Fulfilling my dreams of becoming an author has made me notice Remembrance Day so much more keenly than ever before. I still remember marching in my cadet uniform, lining up in rows of black and white costumed girls followed by our khaki male classmates as we filled the halls facing our cenataph in the front hall of our large school. We listened to the Last Post, heard John McCrae’s In Flanders Fields, stood still for the minister’s message, and listened as our principal, Mr. Ferguson, talked of his paper boy who never came back from the war.

While I stood in the deathly silent halls at Woodstock Collegiate I thought of my Uncle Frank, my mother’s brother, who joined the Perth regiment but never came home from the war. I knew he was buried in Italy where a German bomb had hit his foxhole.

Uncle Frank is beside the dog and my mother, Alice, is next to Frank. August, 1939.

I remember thinking of Uncle Frank–who died before I was born–and I still feel the tears that slipped down my cheeks as I moved inside my young mind and imagined his life with his wife and baby daughter–cut off right as it was beginning–and the utter waste of it all.

Two of my Dad’s brothers also served but they came back and, at that time, I thought they were none the worse for it. I didn’t associate them with the horrors of World War II. Now I recognize the signs that both of them suffered PTSD although it was not named then.

My Dad never went to war. He served his country by milking Holsteins, raising crops and feeding Canada. He even worked in a munitions machine shop for one winter but decided he could do more by growing food at home. I wonder today if he was ostracized by people because he was not serving overseas but he never spoke of it. Another of the questions I’d like to ask him if he were here.

The past few days I’ve been reminded often of the sacrifices made by everyone who went through the war. I finished reading Extraordinary Women, Extraordinary Times: Canadian Women of WWII and, though it was a bit of a slog, I persevered because the stories of those  women and their contributions to the War came alive for me. (I  wrote a review on Goodreads.) My husband and I watched The Guernsey Literary & Potato Peel Society on Monday and got another taste of the effects of the War on so many. (The link is to the trailer.)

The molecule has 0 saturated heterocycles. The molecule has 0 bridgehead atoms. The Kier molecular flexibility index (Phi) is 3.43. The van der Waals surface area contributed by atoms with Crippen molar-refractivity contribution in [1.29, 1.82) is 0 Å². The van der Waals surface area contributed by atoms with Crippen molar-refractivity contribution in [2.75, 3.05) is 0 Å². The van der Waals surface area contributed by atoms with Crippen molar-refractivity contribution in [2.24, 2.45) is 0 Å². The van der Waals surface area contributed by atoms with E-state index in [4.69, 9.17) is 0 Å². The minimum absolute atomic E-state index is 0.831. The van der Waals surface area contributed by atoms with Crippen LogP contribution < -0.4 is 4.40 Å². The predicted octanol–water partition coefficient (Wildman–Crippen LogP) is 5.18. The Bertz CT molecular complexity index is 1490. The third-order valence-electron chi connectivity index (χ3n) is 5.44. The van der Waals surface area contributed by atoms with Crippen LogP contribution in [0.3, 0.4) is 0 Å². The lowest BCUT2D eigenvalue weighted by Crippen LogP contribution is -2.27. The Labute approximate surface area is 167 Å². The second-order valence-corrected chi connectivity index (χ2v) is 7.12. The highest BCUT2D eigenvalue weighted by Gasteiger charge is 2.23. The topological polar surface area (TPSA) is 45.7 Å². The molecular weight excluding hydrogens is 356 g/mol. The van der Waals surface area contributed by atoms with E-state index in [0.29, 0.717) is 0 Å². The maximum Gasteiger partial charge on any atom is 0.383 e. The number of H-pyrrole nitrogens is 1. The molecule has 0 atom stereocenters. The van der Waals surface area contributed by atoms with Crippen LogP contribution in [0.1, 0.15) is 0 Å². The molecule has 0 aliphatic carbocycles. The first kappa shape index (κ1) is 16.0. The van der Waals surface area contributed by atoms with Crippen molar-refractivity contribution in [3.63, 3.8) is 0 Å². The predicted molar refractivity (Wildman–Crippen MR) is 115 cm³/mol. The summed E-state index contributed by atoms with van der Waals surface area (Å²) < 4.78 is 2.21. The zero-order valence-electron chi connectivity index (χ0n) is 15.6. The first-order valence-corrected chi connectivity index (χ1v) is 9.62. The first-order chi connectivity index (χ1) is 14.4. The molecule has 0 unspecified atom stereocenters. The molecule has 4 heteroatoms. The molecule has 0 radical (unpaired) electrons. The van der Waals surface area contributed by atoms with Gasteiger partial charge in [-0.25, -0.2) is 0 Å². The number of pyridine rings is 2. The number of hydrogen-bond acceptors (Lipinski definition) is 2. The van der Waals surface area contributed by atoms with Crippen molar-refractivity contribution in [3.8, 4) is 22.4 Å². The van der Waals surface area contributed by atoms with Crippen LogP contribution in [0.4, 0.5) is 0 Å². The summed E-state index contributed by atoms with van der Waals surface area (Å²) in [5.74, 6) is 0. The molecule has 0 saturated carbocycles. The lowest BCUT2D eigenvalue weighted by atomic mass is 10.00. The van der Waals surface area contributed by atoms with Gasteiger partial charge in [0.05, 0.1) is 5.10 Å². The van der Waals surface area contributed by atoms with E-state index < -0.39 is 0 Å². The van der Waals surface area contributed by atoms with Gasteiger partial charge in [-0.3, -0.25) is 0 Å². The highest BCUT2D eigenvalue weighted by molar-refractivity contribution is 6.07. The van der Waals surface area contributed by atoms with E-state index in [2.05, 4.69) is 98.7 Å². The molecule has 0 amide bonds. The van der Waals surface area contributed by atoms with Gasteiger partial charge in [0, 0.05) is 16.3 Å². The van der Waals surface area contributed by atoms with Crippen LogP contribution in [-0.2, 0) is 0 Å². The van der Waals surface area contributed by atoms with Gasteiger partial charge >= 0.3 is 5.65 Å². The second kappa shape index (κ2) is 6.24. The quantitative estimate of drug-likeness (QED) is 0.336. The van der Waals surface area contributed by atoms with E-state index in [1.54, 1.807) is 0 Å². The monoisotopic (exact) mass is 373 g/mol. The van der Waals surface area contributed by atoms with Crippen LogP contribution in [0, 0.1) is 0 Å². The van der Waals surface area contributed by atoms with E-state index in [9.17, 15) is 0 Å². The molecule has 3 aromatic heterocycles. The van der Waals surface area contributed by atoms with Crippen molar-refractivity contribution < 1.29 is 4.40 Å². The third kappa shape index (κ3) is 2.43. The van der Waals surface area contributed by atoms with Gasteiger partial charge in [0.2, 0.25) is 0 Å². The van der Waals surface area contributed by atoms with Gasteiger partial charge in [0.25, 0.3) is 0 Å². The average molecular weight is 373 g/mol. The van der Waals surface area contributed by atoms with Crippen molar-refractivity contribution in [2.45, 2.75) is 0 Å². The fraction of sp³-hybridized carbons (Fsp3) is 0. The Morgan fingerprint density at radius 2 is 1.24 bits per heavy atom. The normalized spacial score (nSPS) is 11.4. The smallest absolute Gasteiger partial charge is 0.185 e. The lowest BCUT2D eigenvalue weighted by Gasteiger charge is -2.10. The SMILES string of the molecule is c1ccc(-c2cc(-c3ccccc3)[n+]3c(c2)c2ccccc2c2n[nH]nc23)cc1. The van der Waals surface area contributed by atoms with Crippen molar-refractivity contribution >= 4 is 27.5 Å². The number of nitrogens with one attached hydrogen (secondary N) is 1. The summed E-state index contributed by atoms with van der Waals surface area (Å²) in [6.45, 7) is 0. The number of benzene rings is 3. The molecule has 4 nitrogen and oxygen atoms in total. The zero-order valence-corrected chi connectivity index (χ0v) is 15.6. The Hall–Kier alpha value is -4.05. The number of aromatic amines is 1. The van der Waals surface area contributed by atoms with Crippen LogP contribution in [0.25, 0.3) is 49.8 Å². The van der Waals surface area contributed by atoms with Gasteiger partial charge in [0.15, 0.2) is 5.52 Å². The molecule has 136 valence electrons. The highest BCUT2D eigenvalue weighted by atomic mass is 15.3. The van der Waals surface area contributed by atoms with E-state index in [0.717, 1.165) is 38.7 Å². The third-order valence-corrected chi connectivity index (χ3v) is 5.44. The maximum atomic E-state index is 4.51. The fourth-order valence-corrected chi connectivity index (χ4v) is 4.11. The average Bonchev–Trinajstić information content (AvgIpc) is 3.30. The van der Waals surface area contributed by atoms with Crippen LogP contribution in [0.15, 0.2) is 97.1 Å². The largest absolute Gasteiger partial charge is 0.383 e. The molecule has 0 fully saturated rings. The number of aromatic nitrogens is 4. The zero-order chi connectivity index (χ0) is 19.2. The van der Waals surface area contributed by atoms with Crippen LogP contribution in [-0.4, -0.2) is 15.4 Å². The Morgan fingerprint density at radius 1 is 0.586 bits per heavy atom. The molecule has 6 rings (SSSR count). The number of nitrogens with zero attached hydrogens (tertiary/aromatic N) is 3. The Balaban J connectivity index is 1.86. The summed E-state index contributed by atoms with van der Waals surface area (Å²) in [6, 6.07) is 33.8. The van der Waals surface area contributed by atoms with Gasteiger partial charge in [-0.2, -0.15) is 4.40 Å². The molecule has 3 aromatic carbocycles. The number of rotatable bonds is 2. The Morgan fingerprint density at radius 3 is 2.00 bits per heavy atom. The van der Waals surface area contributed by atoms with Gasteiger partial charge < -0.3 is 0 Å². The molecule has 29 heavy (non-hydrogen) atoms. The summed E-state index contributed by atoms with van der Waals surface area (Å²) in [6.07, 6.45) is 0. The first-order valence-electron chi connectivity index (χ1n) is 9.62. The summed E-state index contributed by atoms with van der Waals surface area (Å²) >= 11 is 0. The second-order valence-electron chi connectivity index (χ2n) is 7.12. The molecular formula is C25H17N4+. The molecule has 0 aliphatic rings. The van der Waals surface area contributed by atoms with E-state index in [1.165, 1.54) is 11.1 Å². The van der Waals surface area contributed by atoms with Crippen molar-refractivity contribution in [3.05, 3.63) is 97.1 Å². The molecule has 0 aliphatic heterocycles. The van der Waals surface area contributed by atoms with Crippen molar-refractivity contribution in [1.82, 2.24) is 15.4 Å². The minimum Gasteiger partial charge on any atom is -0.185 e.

A talented friend of mine, musician and recording artist Jack London, was invited to go to Vimy Ridge in 2017 for the famous battle’s 100th anniversary. He performed a number of songs including his own composition Highway of Heroes at the celebrations in France. This song is inspired by the strip of highway 401 from CFB Trenton where planes brought in fallen soldiers from the war in Afghanistan and along which those fallen soldiers traveled to Toronto before being released to families for burial.

On November 11th I was once again pleased to see the ceremony in Ottawa, our nation’s capital. I was delighted that not only the men who served in 1939-1945 but also the women and the First Nations peoples and the black people and those of all colours, races and backgrounds–all who served were recognized and represented. Canada is working on righting those old wrongs.

And so I return to my writing life and how it has made me notice more. I watch people’s faces. I listen to their unspoken words and I search behind their smiles and their frowns for the underpainting of their lives. We are all the products of what has gone before. For this Remembrance Day and for always, I hope that our memories can help shape our present and our future.

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